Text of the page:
Early 20th Century Hurley, NY
The Hurley area of New York underwent extraordinary changes during the early 1900s to build a safe drinking water system for New York City. To create the manmade reservoirs necessary to gather the water for this endeavor, New York City claimed the right of eminent domain. Within the township of Hurley, the hamlets of Ashton, Glenford, and West Hurley were removed and the area flooded to construct the Ashokan Reservoir. The city condemned these towns, paid compensation to property owners, forced people from their homes, and cleared the land. Construction began on the dam in 1907.
Two cousins, Hobart Rowe and Allen Rowe, became interested in researching one of these former hamlets – West Hurley. The cousins contributed in separate ways to the preservation of knowledge about the town. Hobart Rowe created a scale model, which unfortunately does not exist anymore. However, the library does possess a videotaped interview with Hobart Rowe and slides of some of the homes. Allen Rowe’s research was compiled by his family into a book called “Old West Hurley Revisited: A Nostalgic Tour.” The book was formatted as an imaginary tourist visit to the little village.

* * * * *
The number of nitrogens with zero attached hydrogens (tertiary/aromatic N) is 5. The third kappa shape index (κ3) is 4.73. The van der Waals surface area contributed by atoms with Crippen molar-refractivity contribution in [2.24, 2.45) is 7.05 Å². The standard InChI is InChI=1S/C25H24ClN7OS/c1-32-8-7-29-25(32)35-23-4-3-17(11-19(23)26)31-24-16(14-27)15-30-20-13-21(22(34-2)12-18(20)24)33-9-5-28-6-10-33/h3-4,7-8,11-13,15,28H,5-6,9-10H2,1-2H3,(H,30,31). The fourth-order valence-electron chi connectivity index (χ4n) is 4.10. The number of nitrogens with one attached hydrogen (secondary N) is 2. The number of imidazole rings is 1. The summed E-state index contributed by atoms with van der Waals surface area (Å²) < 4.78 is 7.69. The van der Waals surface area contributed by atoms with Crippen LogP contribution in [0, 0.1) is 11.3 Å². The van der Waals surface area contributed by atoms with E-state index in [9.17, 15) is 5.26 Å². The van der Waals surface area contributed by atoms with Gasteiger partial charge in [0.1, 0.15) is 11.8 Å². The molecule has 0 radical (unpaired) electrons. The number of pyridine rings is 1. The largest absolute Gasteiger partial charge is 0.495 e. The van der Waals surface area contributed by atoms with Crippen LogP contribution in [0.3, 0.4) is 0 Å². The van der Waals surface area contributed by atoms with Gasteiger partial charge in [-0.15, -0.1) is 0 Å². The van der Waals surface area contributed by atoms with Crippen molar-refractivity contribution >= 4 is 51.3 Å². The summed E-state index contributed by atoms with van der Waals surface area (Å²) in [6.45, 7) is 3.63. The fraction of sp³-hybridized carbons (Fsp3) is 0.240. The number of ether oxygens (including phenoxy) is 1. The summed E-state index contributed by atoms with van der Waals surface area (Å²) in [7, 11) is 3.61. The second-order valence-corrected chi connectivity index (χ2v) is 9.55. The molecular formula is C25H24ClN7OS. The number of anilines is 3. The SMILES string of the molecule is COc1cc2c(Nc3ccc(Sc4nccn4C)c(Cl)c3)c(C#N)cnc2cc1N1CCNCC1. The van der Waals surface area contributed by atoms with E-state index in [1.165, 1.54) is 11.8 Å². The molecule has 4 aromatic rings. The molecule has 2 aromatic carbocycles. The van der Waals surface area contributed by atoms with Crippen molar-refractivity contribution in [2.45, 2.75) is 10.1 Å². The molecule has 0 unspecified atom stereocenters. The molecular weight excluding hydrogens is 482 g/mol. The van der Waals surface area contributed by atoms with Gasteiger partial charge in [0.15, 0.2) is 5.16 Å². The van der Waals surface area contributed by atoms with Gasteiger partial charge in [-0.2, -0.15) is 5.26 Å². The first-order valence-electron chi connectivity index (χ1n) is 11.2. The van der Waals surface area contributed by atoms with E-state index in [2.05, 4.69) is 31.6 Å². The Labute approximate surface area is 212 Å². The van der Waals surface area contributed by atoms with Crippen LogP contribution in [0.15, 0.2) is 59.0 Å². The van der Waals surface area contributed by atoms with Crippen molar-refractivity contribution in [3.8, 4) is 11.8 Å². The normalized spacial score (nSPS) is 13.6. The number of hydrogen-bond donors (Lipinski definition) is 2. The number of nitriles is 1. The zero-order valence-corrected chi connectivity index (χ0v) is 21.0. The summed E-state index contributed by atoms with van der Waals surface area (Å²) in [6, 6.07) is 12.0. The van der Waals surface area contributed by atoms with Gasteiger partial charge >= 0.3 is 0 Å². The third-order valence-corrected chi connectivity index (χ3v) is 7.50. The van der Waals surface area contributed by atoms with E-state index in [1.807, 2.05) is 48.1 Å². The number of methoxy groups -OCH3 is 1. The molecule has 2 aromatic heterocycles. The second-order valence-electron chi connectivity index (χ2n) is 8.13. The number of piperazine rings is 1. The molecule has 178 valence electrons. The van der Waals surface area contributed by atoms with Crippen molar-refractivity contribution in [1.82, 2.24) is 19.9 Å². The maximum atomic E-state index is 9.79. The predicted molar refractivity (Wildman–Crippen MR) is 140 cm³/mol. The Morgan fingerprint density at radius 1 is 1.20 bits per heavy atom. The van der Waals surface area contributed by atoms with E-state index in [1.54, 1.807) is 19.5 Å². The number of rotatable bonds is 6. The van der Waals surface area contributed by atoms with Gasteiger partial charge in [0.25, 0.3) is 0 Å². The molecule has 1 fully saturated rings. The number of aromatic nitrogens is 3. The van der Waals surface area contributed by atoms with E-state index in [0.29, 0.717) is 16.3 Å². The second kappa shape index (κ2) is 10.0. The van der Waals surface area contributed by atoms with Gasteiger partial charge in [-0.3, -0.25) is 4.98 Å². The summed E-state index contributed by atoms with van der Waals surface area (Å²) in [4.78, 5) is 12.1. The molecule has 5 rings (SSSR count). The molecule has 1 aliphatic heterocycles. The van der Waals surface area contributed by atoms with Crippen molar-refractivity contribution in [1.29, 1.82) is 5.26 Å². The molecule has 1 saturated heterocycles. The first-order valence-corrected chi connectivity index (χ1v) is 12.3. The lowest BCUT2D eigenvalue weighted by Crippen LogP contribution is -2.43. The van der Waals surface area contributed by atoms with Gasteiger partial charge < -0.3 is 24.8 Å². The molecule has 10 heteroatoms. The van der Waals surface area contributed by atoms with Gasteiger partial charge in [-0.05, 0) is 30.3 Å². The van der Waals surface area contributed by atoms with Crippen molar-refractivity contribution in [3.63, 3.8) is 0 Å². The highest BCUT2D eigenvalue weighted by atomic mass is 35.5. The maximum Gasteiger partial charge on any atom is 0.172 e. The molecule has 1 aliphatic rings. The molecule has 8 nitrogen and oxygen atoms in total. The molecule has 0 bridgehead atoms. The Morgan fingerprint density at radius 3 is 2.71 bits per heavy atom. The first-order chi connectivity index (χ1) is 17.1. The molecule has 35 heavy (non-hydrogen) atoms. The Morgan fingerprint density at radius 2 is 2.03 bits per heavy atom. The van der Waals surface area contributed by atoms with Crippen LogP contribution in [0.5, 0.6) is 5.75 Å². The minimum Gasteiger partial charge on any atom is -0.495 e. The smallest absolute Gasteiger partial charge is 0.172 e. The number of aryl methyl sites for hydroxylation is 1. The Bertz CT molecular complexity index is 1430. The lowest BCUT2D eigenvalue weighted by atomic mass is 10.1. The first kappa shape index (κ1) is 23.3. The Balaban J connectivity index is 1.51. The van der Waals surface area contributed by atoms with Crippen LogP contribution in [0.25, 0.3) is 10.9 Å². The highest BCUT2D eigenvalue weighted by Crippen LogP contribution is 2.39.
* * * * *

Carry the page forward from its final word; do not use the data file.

Scope of Collection
This collection brings together the Rowe cousins' research to create profiles of the properties - and people - of West Hurley before the community was displaced to construct the Ashokan Reservoir. The town was divided into parcels. Presented here are sets of images organized by parcel number. When available, both the narration from Hobart Rowe's interview and the narrative from Allen Rowe's book can be found in the description of each parcel.